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I have a table containing a list of people and a duration value, and I need to add up the total duration for each person in the table, and also display the number of records for each person.

id int
name nvarchar(max)
duration decimal(18,2)

SELECT name, sum(duration) as TotalDuration, count(*) as NumRecords
FROM PersonTable

Unfortunately I also need to ensure that no person is placed in a group with a duration of more than 3 hours. If there are enough records for a certain individual that their total is > 3 hours, then I need to generate 2 groups for that person, or as many as is required to keep the total under 3. No single entry in the base table contains duration > 3, so a valid set of groups is always possible.

Test data for clarity:

id, person,     duration
1,  John Smith, 2hrs
2,  John Smith, 1hrs
3,  John Smith, 1hrs
4,  John Smith, 2hrs
1,  Jane Doe,   1hrs
1,  Jane Doe,   1hrs
1,  Jane Doe,   2hrs
8,  Jack Foo,   1hrs

Output: (Sequence number to identify distinct groups of the same person)

name,    Total Duration, Num Records, Sequence Number
John Smith, 3hrs,        2,           1
John Smith, 3hrs,        2,           2
Jane Doe,   2hrs,        2,           1 
Jane Doe,   2hrs,        1,           2
Jack Foo,   1hrs,        1,           1

This issustrates the basic problem. In practice there are more fields to group on, and I also need to enumerate the IDs of the base records as these will be used in a later stage.

My current solution is to just use cursors to iterate over the sorted table, and output new groups to a temporary table when the accumulated total hours exceeds 3. The temorpary table also includes a column of comma separated id values for each row of the base table contributing to the grouping.

However I'm wondering if there's a better (no cursors) solution to this sort of problem.
Would it also be possible to join the aggregate back to the base table, so I have a table of every record, plus a sequence number, allowing me to group on the person and sequence number to reproduce the table above? This would be a much better solution than producing comma separated id lists which are used to find the original records in a later stage of the process.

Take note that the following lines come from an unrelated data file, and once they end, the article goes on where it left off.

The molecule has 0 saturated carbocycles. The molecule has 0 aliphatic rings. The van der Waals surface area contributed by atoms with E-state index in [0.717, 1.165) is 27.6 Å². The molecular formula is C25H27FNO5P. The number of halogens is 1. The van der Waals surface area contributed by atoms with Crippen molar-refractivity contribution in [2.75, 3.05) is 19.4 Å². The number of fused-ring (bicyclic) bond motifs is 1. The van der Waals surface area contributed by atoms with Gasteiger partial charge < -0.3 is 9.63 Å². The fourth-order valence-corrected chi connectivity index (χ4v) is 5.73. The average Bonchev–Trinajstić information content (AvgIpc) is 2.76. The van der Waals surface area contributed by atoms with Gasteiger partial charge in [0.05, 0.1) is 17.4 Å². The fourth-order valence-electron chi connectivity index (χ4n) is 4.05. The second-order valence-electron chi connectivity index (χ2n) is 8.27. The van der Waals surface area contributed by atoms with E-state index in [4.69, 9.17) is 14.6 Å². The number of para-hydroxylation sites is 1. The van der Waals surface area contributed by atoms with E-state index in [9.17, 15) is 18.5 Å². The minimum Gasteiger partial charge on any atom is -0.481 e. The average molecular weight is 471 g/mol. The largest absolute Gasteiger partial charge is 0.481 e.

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Does the table has a Primary Key or some other column that will be used for the ordering and grouping? –  ypercube Dec 10 '11 at 7:56
Yes, a plain auto-increment id column –  Trent Dec 10 '11 at 12:55

1 Answer 1

up vote 1 down vote accepted

I'm afraid there isn't a way of doing what you want with standard SQL. The issue is the following: if you group rows by certain attributes, this will always reduce each row group to one row; if you don't group, then you will have as many rows as in the original. There is no way to reduce a group of three rows down to two rows.

Joining the base table to the grouped aggregate on the name column doesn't help because, again, you get as many rows as the base table. Filtering the result of this join doesn't help either, because the join adds the same information to every row with the same name, and thus doesn't allow you to discriminate between them any more than before the join.

Would it also be possible to join the aggregate back to the base table, so I have a table of every record, plus a sequence number, allowing me to group on the person and sequence number to reproduce the table above?

If your sequence numbers are unique within each name group, grouping by name and sequence number will be equivalent to not grouping at all. So you need non-unique sequence numbers, i.e., some rows with the same name need to get the same sequence number; but the killer is that for an assignment of sequence numbers to reproduce the result, the sequence numbers must be assigned so that rows with the same name and sequence number never have durations whose sum > 3. But if you could do that, you could use that to solve the problem already!

I really think your cursor solution is the most reasonable thing to do. Pure SQL probably can't solve this, because it is unable to reduce a group of rows down to multiple rows.

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So there's no solution? That answers the question then. –  Trent Dec 21 '11 at 15:06

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